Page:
Following the recent introduction of a permit system for New South Wales residents wishing to enter Victoria, the Andrews government has again stepped up its response to the Northern Beaches coronavirus cluster that grew by 30 locally transmitted cases overnight.
Speaking at a press conference today, Premier Daniel Andrews announced that the Victoria-New South Wales border will be tightened from 11.59pm tonight, December 20.
“We can’t take our position for granted,” he said.
“Experiences in other states, and certainly other parts of the world, show us that we have to be vigilant, every single one of us. So whilst we have every reason to be proud and pleased with the situation we’re in, it [coronavirus] is not gone. Even 51 days without a locally acquired case is not the same as a vaccine. So we all have to play our part.”
All of Greater Sydney and the Central Coast will become a “red” zone from tonight. Residents and travellers from these areas are barred from Victoria and face 14 days’ mandatory hotel quarantine if they enter via air. The Northern Beaches will become a “hot” zone – people who live there or have visited recently are also not permitted to travel to Victoria.
Victorian residents currently in Sydney will have an extra 24 hours to get home before hotel quarantine becomes mandatory. Victorians who come back before midnight, Monday December 21, must get tested for Covid within 24 hours and isolate at home for 14 days. After that date, all returning Victorians will be placed in mandatory hotel quarantine.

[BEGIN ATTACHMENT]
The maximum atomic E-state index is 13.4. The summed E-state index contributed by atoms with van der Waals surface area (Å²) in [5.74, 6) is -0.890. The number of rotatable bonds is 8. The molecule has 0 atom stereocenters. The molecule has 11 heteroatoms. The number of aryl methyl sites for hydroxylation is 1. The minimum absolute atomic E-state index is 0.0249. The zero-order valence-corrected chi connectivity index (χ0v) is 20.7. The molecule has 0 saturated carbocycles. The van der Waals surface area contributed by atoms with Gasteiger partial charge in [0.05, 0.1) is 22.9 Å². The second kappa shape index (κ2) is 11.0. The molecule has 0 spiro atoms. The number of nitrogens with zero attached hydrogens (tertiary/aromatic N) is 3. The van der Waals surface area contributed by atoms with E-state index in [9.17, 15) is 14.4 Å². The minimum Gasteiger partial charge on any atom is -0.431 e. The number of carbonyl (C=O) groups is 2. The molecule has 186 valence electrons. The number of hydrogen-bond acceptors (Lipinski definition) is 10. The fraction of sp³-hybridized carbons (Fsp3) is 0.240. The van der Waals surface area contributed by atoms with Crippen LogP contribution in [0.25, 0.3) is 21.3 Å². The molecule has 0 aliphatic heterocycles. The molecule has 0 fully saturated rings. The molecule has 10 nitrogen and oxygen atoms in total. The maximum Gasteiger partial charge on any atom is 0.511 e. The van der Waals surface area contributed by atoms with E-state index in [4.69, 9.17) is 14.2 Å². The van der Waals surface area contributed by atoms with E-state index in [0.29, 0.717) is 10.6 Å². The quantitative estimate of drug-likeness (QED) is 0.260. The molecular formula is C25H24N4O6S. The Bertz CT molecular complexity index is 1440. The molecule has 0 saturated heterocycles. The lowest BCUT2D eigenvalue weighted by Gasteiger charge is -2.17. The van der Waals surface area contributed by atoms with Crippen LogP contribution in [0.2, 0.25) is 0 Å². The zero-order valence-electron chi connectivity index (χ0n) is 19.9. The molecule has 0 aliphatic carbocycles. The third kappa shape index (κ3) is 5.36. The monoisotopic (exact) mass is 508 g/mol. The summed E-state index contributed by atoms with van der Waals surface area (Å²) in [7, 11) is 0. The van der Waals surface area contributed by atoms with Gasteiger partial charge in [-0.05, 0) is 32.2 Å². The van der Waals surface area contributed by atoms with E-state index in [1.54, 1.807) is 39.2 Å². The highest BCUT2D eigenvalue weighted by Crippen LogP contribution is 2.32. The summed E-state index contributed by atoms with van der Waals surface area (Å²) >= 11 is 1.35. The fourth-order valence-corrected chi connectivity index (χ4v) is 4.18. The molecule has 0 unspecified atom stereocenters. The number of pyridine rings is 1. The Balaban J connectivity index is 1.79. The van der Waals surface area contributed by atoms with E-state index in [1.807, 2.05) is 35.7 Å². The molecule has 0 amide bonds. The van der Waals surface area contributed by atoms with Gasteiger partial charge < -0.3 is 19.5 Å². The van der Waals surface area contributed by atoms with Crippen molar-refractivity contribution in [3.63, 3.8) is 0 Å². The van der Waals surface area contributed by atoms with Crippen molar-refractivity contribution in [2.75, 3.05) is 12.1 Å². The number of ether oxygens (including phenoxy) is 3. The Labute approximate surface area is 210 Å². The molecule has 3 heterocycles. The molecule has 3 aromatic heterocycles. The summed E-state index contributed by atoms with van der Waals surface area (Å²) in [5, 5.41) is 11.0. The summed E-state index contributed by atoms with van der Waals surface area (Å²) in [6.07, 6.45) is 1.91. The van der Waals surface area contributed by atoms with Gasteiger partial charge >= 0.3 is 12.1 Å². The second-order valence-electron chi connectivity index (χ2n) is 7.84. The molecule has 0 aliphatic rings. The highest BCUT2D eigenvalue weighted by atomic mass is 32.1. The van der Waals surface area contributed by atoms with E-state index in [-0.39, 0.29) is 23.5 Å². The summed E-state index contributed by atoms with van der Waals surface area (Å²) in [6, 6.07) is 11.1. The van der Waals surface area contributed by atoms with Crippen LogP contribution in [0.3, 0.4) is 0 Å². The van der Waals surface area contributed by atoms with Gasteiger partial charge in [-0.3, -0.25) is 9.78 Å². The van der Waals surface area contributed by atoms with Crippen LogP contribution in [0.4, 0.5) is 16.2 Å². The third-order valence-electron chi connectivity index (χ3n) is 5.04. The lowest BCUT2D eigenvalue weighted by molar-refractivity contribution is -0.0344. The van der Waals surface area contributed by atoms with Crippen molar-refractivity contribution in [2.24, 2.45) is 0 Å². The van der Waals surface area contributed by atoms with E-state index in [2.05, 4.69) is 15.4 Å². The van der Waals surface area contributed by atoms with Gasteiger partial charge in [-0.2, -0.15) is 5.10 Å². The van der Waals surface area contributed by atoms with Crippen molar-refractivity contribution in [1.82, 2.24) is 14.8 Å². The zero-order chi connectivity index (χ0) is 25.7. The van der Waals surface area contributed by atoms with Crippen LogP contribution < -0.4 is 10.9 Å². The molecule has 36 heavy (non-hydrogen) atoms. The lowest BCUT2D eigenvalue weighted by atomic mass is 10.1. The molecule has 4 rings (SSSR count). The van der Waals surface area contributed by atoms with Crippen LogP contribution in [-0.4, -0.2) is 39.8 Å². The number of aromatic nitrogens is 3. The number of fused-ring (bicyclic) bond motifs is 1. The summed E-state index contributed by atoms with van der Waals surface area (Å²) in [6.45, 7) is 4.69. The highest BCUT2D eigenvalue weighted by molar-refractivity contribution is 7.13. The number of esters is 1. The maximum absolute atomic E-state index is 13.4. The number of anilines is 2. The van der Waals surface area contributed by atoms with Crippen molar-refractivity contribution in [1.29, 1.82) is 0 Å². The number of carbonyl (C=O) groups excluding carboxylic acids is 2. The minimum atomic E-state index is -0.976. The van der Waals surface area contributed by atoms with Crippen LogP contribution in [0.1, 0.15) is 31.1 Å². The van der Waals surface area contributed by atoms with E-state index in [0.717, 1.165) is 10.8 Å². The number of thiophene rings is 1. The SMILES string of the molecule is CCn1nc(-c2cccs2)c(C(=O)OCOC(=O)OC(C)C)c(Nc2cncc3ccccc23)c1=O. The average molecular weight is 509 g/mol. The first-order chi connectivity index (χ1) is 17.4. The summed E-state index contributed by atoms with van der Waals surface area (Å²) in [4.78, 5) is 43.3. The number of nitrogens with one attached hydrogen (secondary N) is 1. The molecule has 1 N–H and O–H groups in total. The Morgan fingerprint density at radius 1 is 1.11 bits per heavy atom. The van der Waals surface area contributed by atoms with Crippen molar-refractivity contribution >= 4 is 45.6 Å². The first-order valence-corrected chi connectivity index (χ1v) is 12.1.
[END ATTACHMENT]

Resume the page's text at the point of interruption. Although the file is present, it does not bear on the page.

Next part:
The premier acknowledged that the new rules will “mean significant inconvenience for many people” but stressed the need for them.
Seven-hundred members of Victoria Police will be deployed to the border. People entering Victoria by road must have a permit, and all past permits are now invalid. “Circumstances have changed – this is very dynamic,” Andrews said. People from Sydney, the Central Coast or Northern Beaches, or who have recently spent time in those places, won’t be granted a permit.
All other areas of New South Wales (i.e. not Greater Sydney or the Central Coast) will remain a “green” zone. All residents of local government areas that adjoin the Victoria-New South Wales border will have freedom of movement, creating a “bubble” of sorts.
This article’s headline was amended at 1.20pm on December 20. An earlier version misleadingly suggested that the Victoria-New South Wales border would be closed.